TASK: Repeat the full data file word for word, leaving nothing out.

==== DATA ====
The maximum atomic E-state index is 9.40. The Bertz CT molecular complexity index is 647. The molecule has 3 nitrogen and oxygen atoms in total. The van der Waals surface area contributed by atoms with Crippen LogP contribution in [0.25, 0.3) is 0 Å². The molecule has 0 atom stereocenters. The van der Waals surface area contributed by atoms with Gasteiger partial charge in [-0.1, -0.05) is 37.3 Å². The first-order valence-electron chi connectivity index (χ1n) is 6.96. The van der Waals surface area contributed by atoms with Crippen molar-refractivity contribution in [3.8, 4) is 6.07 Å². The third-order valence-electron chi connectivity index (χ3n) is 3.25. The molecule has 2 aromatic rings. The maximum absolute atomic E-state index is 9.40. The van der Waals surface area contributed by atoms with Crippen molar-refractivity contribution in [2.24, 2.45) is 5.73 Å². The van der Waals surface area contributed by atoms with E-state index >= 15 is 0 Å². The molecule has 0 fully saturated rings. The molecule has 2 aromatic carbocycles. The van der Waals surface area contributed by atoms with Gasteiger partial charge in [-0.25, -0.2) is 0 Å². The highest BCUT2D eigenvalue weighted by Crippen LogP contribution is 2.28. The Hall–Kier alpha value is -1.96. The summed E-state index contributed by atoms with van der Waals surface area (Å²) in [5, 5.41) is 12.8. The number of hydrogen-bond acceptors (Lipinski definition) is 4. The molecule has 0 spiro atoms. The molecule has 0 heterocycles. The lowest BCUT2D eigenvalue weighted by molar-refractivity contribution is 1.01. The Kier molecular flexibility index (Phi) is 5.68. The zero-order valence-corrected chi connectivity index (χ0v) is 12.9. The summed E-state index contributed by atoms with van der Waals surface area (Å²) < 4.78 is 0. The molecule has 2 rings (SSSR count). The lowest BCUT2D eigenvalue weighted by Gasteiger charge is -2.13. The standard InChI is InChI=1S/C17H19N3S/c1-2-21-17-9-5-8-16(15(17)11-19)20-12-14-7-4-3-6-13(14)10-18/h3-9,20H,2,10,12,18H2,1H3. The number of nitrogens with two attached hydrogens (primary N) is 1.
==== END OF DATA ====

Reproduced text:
The maximum atomic E-state index is 9.40. The Bertz CT molecular complexity index is 647. The molecule has 3 nitrogen and oxygen atoms in total. The van der Waals surface area contributed by atoms with Crippen LogP contribution in [0.25, 0.3) is 0 Å². The molecule has 0 atom stereocenters. The van der Waals surface area contributed by atoms with Gasteiger partial charge in [-0.1, -0.05) is 37.3 Å². The first-order valence-electron chi connectivity index (χ1n) is 6.96. The van der Waals surface area contributed by atoms with Crippen molar-refractivity contribution in [3.8, 4) is 6.07 Å². The third-order valence-electron chi connectivity index (χ3n) is 3.25. The molecule has 2 aromatic rings. The maximum absolute atomic E-state index is 9.40. The van der Waals surface area contributed by atoms with Crippen molar-refractivity contribution in [2.24, 2.45) is 5.73 Å². The van der Waals surface area contributed by atoms with E-state index >= 15 is 0 Å². The molecule has 0 fully saturated rings. The molecule has 2 aromatic carbocycles. The van der Waals surface area contributed by atoms with Gasteiger partial charge in [-0.25, -0.2) is 0 Å². The highest BCUT2D eigenvalue weighted by Crippen LogP contribution is 2.28. The Hall–Kier alpha value is -1.96. The summed E-state index contributed by atoms with van der Waals surface area (Å²) in [5, 5.41) is 12.8. The number of hydrogen-bond acceptors (Lipinski definition) is 4. The molecule has 0 spiro atoms. The molecule has 0 heterocycles. The lowest BCUT2D eigenvalue weighted by molar-refractivity contribution is 1.01. The Kier molecular flexibility index (Phi) is 5.68. The zero-order valence-corrected chi connectivity index (χ0v) is 12.9. The summed E-state index contributed by atoms with van der Waals surface area (Å²) < 4.78 is 0. The molecule has 2 rings (SSSR count). The lowest BCUT2D eigenvalue weighted by Gasteiger charge is -2.13. The standard InChI is InChI=1S/C17H19N3S/c1-2-21-17-9-5-8-16(15(17)11-19)20-12-14-7-4-3-6-13(14)10-18/h3-9,20H,2,10,12,18H2,1H3. The number of nitrogens with two attached hydrogens (primary N) is 1.